3. ^ a b Wabash College. "Andrea James to Give Talk at Wabash", Wabash College, October 21, 2008.
  4. ^ James, Gary. "Alum Shares Earned Wisdom With the Wabash Community", Wabash College, October 28, 2008.
  5. ^ a b Jardin, Xeni. "Welcome to the Boing Boing guestblog, Andrea James!", Boing Boing, December 28, 2009.
  6. ^ Addams, Calpernia and Andrea James. "Transformations", The Advocate, July 22, 2003.
  7. ^ Nichols, JamesMichael. "The Incredible Story Of Trans Showgirl, Musician And Legend Calpernia Addams", The Huffington Post, February 28, 2016.
  8. ^ Hopper, Douglas. "Helping Transgender Women Find a New Voice", All Things Considered, National Public Radio, March 5, 2006.
  9. ^ Tennyson, Joyce. Vagina Warriors. Bulfinch Press, 2005, p. 11. ISBN 978-0-8212-6183-5
  10. ^ "LesbianAlliance.com interviews DeepStealth's Andrea James", LesbianAlliance.com.
  11. ^ "Teaching resources: Beautiful Daughters", Feminist Teacher, 18(2), 2008, pp. 179–180. JSTOR 40546067
  12. ^ Nangeroni, Nancy and MacKenzie, Gordene O. Episode #555, gendertalk.com, April 15, 2006.
  13. ^ Tucker, Duncan. Transamerica: The Shooting Script. Newmarket Press, 2006, pp. 93, 133. ISBN 978-1-55704-732-8
  14. ^ Keck, William. "Felicity Huffman is sitting pretty", USA Today, November 21, 2005.
  15. ^ Adelman, Kim. "'Pariah' Leads The Pack of Outstanding Shorts at Outfest '07", Indiewire, July 18, 2007.
  16. ^ Pozner, Jennifer L. Reality bites back: the troubling truth about guilty pleasure TV. Seal Press, 2010. ISBN 978-1-58005-265-8
  17. ^ Kearns, Michael. "Girls Just Wanna Have Fun", Frontiers, 2008, 26(20).
  18. ^ Everleth, Mike. "Echo Park Film Center: Transgender Short Films", Bad Lit: The Journal of Underground Film, January 10, 2011.
  19. ^ "Partners", Thought Moment Media.
  20. ^ "Alec Mapa: Baby Daddy", Showtime.
  21. ^ Wong, Curtis M. "Alec Mapa Hopes His Showtime Special, 'Baby Daddy,' Inspires Gay Parents To Adopt Older Kids", The Huffington Post, June 12, 2015.
  22. ^ Bashour, Mounir and James, Andrea. "Laser Hair Removal", eMedicine, July 2, 2009.
  23. ^ James, Andrea. "Don't Tick Off Trans", The Advocate, December 18, 2007.
  24. ^ Garvin, Glenn "Breaking Boundaries", The Miami Herald, March 15, 2003.
  25. ^ Painter, K. "Who qualifies to zap hairs?", USA Today, March 26, 2006.
  26. ^ Grossman, A. J. "Zapping teenage torment", The New York Times, June 5, 2008.
  27. ^ Surkan, Kim. "Transsexuals protest academic exploitation," in Faderman, Lillian (ed). Gay, lesbian, bisexual, and transgender events, 1848-2006. Salem Press, 2007, pp. 700–702.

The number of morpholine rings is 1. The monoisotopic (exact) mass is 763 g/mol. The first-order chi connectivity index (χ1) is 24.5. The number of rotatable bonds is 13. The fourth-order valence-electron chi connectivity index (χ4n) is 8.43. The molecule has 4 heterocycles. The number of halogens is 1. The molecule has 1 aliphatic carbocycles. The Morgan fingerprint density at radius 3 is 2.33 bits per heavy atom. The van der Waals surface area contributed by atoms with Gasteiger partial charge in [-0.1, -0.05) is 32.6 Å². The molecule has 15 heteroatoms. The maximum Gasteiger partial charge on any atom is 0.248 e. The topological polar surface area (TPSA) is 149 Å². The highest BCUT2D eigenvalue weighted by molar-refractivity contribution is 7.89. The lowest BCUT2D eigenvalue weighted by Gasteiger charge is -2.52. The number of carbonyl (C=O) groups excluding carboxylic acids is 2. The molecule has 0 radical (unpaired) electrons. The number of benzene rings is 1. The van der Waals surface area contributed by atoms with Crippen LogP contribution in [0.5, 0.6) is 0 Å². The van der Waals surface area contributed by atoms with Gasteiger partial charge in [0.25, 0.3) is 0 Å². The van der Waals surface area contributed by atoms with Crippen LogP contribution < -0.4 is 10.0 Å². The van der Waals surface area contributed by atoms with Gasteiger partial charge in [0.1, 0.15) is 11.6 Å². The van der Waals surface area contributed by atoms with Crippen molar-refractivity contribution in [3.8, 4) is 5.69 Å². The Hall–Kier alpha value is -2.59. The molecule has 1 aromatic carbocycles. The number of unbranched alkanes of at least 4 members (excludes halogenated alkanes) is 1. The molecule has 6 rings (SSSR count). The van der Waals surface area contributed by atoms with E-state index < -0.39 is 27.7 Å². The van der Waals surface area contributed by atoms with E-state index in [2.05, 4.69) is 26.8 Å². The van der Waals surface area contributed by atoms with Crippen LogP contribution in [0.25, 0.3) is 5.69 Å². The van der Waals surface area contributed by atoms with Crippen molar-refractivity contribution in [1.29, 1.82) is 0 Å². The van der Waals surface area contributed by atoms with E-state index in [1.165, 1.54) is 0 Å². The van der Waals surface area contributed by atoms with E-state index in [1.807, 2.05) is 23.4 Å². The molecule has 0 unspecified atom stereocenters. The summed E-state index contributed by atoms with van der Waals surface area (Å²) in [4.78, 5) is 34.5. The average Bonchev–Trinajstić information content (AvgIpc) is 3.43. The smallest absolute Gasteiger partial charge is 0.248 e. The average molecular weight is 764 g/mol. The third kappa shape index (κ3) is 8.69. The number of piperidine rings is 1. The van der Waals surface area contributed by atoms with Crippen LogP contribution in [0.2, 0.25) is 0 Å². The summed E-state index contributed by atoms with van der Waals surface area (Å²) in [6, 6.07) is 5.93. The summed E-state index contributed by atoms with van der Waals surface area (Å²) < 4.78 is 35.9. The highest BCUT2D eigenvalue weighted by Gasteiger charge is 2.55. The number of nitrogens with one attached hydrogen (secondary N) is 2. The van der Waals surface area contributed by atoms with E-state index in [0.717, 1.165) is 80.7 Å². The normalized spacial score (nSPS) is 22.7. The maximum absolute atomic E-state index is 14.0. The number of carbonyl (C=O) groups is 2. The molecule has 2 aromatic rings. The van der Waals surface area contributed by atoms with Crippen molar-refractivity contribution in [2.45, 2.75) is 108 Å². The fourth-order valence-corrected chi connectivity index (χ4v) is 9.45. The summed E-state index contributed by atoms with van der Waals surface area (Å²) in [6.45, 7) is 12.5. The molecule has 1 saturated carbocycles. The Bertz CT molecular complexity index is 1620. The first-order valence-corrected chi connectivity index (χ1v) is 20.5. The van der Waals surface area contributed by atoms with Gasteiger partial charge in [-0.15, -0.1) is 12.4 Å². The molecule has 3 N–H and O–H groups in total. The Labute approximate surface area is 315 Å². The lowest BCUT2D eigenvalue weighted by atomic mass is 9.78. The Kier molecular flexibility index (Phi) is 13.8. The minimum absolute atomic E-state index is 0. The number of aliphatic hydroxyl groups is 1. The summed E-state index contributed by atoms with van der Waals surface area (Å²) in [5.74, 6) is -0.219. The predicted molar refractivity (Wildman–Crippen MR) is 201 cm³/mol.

28. ^ James, Andrea. "A defining moment in our history: Examining disease models of gender identity", tsroadmap.com, September 2004.
  29. ^ a b Carey, Benedict. "Criticism of a Gender Theory, and a Scientist Under Siege", The New York Times, August 21, 2007.
  30. ^ James, Andrea. "Invective against J. Michael Bailey's "The Man Who Would be Queen", tsroadmap.com, June 5, 2003.
  31. ^ James, Andrea. "Fair comment, foul play", National Women's Studies Association conference, June 21, 2008, pp. 3–4; also see "The Bailey Brouhaha", National Women's Association Conference, courtesy of YouTube, June 21, 2008, accessed March 30, 2012.
  32. ^ "Invective: J. Michael Bailey's "The Man Who Would Be Queen"". 2003-06-05. Archived from the original on June 5, 2003. Retrieved 2016-01-01. 
  33. ^ Bailey, Michael J. "Academic McCarthyism", Northwestern Chronicle, October 9, 2005.
  34. ^ Dreger, A. D. (2008). "The Controversy Surrounding the Man Who Would Be Queen: A Case History of the Politics of Science, Identity, and Sex in the Internet Age". Archives of Sexual Behavior 37 (3): 366–421. doi:10.1007/s10508-007-9301-1. PMC 3170124. PMID 18431641. 
  35. ^ Nichols, Margaret (2008). "Dreger on the Bailey Controversy: Lost in the Drama, Missing the Big Picture". Archives of Sexual Behavior 37 (3): 476–80; discussion 505–10. doi:10.1007/s10508-008-9329-x. PMID 18431629. 
  36. ^ Singal, Jesse (December 30, 2015). "Why Some of the Worst Attacks on Social Science Have Come From Liberals". New York Magazine. 
  37. ^ Ensler, Eve et al. "V-Day LA: Until the violence stops", Gender Media Foundation, 2004.
  38. ^ James, Andrea. "Life Without Puberty: Hormone blockers for minors, the trans movement's new frontier", The Advocate, February 2008.
  39. ^ Kelly, Shannon. "Highlighting the Outfest Legacy Project: Three Films", UCLA Film and Television Archive, March 6, 2011.

External links